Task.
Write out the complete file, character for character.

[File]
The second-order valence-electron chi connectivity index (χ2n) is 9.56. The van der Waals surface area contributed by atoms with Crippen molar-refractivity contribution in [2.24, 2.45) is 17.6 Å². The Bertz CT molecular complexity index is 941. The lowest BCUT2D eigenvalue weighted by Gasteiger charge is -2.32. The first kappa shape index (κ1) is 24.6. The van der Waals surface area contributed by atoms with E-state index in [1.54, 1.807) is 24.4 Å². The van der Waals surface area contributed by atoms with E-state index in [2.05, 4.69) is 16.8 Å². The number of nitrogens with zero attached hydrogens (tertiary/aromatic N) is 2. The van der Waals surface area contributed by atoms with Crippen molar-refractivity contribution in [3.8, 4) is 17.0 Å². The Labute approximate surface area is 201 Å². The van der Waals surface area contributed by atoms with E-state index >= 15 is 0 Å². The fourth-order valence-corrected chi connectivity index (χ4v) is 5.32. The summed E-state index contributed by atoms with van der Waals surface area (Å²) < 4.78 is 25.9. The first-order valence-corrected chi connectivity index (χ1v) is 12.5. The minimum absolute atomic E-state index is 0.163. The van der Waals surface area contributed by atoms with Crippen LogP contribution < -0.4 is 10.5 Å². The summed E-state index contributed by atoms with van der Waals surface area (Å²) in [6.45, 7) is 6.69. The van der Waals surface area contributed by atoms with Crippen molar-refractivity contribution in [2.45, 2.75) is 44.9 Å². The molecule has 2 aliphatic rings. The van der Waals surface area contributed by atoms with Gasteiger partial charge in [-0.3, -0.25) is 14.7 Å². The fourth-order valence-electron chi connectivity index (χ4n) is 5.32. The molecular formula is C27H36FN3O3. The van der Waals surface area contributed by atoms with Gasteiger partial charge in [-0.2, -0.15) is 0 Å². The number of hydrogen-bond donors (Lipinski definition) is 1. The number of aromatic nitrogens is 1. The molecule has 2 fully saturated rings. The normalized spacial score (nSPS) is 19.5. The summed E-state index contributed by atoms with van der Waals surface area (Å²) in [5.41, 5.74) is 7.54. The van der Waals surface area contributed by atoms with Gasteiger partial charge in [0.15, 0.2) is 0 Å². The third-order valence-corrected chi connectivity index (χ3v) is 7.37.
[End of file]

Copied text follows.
The second-order valence-electron chi connectivity index (χ2n) is 9.56. The van der Waals surface area contributed by atoms with Crippen molar-refractivity contribution in [2.24, 2.45) is 17.6 Å². The Bertz CT molecular complexity index is 941. The lowest BCUT2D eigenvalue weighted by Gasteiger charge is -2.32. The first kappa shape index (κ1) is 24.6. The van der Waals surface area contributed by atoms with E-state index in [1.54, 1.807) is 24.4 Å². The van der Waals surface area contributed by atoms with E-state index in [2.05, 4.69) is 16.8 Å². The number of nitrogens with zero attached hydrogens (tertiary/aromatic N) is 2. The van der Waals surface area contributed by atoms with Crippen molar-refractivity contribution in [3.8, 4) is 17.0 Å². The Labute approximate surface area is 201 Å². The van der Waals surface area contributed by atoms with E-state index >= 15 is 0 Å². The fourth-order valence-corrected chi connectivity index (χ4v) is 5.32. The summed E-state index contributed by atoms with van der Waals surface area (Å²) < 4.78 is 25.9. The first-order valence-corrected chi connectivity index (χ1v) is 12.5. The minimum absolute atomic E-state index is 0.163. The van der Waals surface area contributed by atoms with Crippen LogP contribution < -0.4 is 10.5 Å². The summed E-state index contributed by atoms with van der Waals surface area (Å²) in [6.45, 7) is 6.69. The van der Waals surface area contributed by atoms with Crippen molar-refractivity contribution in [2.45, 2.75) is 44.9 Å². The molecule has 2 aliphatic rings. The van der Waals surface area contributed by atoms with Gasteiger partial charge in [-0.3, -0.25) is 14.7 Å². The fourth-order valence-electron chi connectivity index (χ4n) is 5.32. The molecular formula is C27H36FN3O3. The van der Waals surface area contributed by atoms with Gasteiger partial charge in [-0.2, -0.15) is 0 Å². The number of hydrogen-bond donors (Lipinski definition) is 1. The number of aromatic nitrogens is 1. The molecule has 2 fully saturated rings. The normalized spacial score (nSPS) is 19.5. The summed E-state index contributed by atoms with van der Waals surface area (Å²) in [5.41, 5.74) is 7.54. The van der Waals surface area contributed by atoms with Gasteiger partial charge in [0.15, 0.2) is 0 Å². The third-order valence-corrected chi connectivity index (χ3v) is 7.37.